Students are required to report on FAFSA as untaxed income "money received, or paid on your behalf." This includes any gifts and would also include any 529 distributions for his benefit from you as a non-custodial parent, if you were the 529 account owner. Parents who are required to report financial information on FAFSA, unlike the student, do not have the same requirement to report as untaxed income "money received, or paid on your behalf."
Transferring the 529 ownership to your ex-wife, the custodial parent, muddies the water. If such a transfer is considered strictly a transfer to and for the benefit of your wife, I think a good argument could be made that the transfer would not need to be reported on FAFSA as untaxed income (although at the time of FAFSA filing any amount remaining in your ex-wife's possession would need to be reported under her assets). But in this case the explicit intention is that the transfer of the 529 account from your ownership to that of your wife is for the benefit of your son, and therefore it could be argued that the amount transferred needs to be reported on FAFSA as money received by him or paid on his behalf.
Two other things related specifically to the 529:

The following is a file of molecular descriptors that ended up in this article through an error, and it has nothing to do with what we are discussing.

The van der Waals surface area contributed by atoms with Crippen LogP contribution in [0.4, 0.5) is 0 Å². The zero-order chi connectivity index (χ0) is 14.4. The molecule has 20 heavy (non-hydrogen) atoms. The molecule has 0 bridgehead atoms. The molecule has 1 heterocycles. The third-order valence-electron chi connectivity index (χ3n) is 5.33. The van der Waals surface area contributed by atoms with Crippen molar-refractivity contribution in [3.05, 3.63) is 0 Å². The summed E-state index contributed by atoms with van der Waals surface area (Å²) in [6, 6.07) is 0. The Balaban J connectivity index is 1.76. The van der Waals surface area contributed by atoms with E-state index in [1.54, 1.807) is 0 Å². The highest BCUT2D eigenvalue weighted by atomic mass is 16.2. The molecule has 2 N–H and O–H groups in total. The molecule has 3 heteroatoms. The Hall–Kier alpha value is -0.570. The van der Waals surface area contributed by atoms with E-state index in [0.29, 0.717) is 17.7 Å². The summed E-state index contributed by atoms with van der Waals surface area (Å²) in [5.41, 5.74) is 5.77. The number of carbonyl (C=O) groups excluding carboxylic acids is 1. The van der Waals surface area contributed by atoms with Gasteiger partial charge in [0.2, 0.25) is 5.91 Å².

-Once ownership is transferred to your ex-wife, she can pretty much do anything she wants with the money. I presume that the trust factor here is pretty high.
-If you retain ownership of the 529 and the college finance situation allows you to wait until spring of your son's sophomore year before taking distributions for him, your use of the 529 for his benefit will never need to be reported on FAFSA as untaxed income that he has received. (This assumes that the academic progression will be conventional: starting freshman year in the fall and finishing in four regular academic years.)
Finally, a remark in general:
I understand your feeling of being "penalized" by your scrimping and saving for your son's education. But you need to realize that what you have done is give your son a world of options that most other kids headed to college do not have. Only a small number of elite colleges (the hardest to get admitted to) guarantee to meet the full demonstrated need of any student, even those who come from families where there was no scrimping or saving. At most schools a student who cannot afford to pay the full price with family money will be "gapped" with the school's need-based aid and will either have to find the required money from a source other than family or the school's institutional funds (for instance, outside scholarships), or simply pass up an offer of admission and look for less expensive options. To the extent that your diligent saving has reduced or eliminated this problem, you should feel satisfied and not penalized, and your son should be grateful. Also, the financial aid formulas are geared much more toward income than assets, so a big stash of savings accumulated over the years will only negatively impact financial aid so much.